With tight­ened bor­ders, Swe­den sees asy­lum re­quests down 80%

Kuwait Times - - INTERNATIONAL -

Asy­lum seeker num­bers in Swe­den are set to drop by around 80 per­cent this year from a record 163,000 in 2015 as a re­sult of tighter bor­ders and tougher im­mi­gra­tion rules, a government agency said yes­ter­day. Swe­den took in more asy­lum seek­ers than any other Euro­pean Union state rel­a­tive to pop­u­la­tion last year. But even many lib­eral Swedes are hav­ing sec­ond thoughts, put off by re­ports of crime in­clud­ing sex­ual as­saults by asy­lum seek­ers and fi­nan­cial strains on the nation’s prized cra­dle-to-grave wel­fare sys­tem.

In a fresh fore­cast, the state Mi­gra­tion Agency said it ex­pected Swe­den to re­ceive 28,000 to 32,000 asy­lum ap­pli­ca­tions this year. Its pre­vi­ous fore­cast from July was 30,000 to 50,000. Fac­tors in the re­duced num­bers in­clude the EU’s deal with Turkey curb­ing mi­gra­tion from that nation’s shores, border clam­p­downs along the main Balkan cor­ri­dor to EU ter­ri­tory and the reim­po­si­tion of se­lec­tive iden­tity checks at bor­ders within the EU’s Schen­gen pass­port-free travel zone, it said.

“...It has be­come harder to travel into and through Europe to reach Swe­den,” a Mi­gra­tion Agency state­ment said. Other EU coun­tries in­clud­ing Ger­many also re­port a sharp fall in mi­grant ar­rivals from the more than one mil­lion reg­is­tered in 2015. Swe­den’s rep­u­ta­tion for tol­er­ance and sta­bil­ity made it a haven for refugees for decades. But the mood has changed since 2015 with many Swedes un­nerved by re­ports of ris­ing for­eigner crime in­clud­ing gang ac­tiv­ity in im­mi­grant-heavy cities. In ad­di­tion, soar­ing costs - spend­ing on im­mi­gra­tion and asy­lum mea­sures will ac­count for around 7 per­cent of the bud­get this year - are seen by many as a threat to the wel­fare net. Tougher rules in­tro­duced by the cen­tre-left coali­tion last year, in­clud­ing border checks and lim­its on fam­ily re­union, have cut num­bers - and costs - dra­mat­i­cally. This year, asy­lum ap­pli­ca­tions are down to about 22,000. But anti-im­mi­grant sen­ti­ment may have per­ma­nently hard­ened. A poll by SIFO in daily Sven­ska Dag­bladet at the week­end showed more than 40 per­cent of Swedes want the government to take an even tougher stance on im­mi­gra­tion. — Reuters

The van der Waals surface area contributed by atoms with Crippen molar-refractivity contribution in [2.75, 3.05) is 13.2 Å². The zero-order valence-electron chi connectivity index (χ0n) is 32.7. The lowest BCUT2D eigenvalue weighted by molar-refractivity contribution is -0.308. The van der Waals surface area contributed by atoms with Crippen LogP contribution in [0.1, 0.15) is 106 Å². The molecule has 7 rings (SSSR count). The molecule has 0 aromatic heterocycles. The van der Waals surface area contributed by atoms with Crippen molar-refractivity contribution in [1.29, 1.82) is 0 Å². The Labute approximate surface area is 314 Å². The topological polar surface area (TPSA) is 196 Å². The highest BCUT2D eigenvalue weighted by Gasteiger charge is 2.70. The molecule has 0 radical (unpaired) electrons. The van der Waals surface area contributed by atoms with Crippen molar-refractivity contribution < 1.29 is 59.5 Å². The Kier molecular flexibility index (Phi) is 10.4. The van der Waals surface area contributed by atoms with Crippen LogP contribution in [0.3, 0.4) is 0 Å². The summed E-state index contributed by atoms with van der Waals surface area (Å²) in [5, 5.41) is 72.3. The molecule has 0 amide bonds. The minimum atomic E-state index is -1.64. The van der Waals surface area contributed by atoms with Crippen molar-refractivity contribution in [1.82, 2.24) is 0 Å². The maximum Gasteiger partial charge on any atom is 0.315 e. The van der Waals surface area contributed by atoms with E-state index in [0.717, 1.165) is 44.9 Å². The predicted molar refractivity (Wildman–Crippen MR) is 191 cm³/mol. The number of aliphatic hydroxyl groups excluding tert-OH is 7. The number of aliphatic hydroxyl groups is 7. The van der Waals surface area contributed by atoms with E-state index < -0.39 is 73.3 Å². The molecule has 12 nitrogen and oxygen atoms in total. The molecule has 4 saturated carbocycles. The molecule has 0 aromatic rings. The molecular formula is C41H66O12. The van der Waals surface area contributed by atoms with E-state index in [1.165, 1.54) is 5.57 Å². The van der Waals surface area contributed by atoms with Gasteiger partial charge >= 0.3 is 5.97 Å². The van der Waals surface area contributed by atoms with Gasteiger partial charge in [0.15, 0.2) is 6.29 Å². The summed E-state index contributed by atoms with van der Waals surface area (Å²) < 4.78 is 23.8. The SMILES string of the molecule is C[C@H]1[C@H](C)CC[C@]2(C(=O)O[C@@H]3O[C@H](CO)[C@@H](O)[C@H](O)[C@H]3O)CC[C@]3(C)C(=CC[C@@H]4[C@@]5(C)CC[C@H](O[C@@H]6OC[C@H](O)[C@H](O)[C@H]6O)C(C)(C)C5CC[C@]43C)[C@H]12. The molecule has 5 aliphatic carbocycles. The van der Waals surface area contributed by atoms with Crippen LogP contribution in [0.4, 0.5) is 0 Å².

Newspapers in English

Newspapers from Kuwait

© PressReader. All rights reserved.